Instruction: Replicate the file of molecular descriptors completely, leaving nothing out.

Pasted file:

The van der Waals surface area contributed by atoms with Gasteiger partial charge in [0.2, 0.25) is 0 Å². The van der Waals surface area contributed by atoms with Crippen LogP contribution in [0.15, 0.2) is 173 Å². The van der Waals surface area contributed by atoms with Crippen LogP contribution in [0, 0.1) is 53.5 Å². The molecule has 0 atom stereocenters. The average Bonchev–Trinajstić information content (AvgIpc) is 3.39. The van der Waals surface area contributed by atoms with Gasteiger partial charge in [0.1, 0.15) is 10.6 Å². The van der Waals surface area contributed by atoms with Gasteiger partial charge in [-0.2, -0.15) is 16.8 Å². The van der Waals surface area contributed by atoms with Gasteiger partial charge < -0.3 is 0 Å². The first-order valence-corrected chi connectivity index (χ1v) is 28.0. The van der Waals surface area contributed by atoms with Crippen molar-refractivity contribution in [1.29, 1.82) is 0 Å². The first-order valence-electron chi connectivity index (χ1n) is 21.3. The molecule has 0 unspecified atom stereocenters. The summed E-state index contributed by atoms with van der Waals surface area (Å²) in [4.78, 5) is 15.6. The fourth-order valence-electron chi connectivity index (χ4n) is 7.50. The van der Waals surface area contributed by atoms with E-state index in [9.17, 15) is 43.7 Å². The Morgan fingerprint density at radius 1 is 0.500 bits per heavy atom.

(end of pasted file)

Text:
The van der Waals surface area contributed by atoms with Gasteiger partial charge in [0.2, 0.25) is 0 Å². The van der Waals surface area contributed by atoms with Crippen LogP contribution in [0.15, 0.2) is 173 Å². The van der Waals surface area contributed by atoms with Crippen LogP contribution in [0, 0.1) is 53.5 Å². The molecule has 0 atom stereocenters. The average Bonchev–Trinajstić information content (AvgIpc) is 3.39. The van der Waals surface area contributed by atoms with Gasteiger partial charge in [0.1, 0.15) is 10.6 Å². The van der Waals surface area contributed by atoms with Gasteiger partial charge in [-0.2, -0.15) is 16.8 Å². The van der Waals surface area contributed by atoms with Gasteiger partial charge < -0.3 is 0 Å². The first-order valence-corrected chi connectivity index (χ1v) is 28.0. The van der Waals surface area contributed by atoms with Crippen molar-refractivity contribution in [1.29, 1.82) is 0 Å². The first-order valence-electron chi connectivity index (χ1n) is 21.3. The molecule has 0 unspecified atom stereocenters. The summed E-state index contributed by atoms with van der Waals surface area (Å²) in [4.78, 5) is 15.6. The fourth-order valence-electron chi connectivity index (χ4n) is 7.50. The van der Waals surface area contributed by atoms with E-state index in [9.17, 15) is 43.7 Å². The Morgan fingerprint density at radius 1 is 0.500 bits per heavy atom.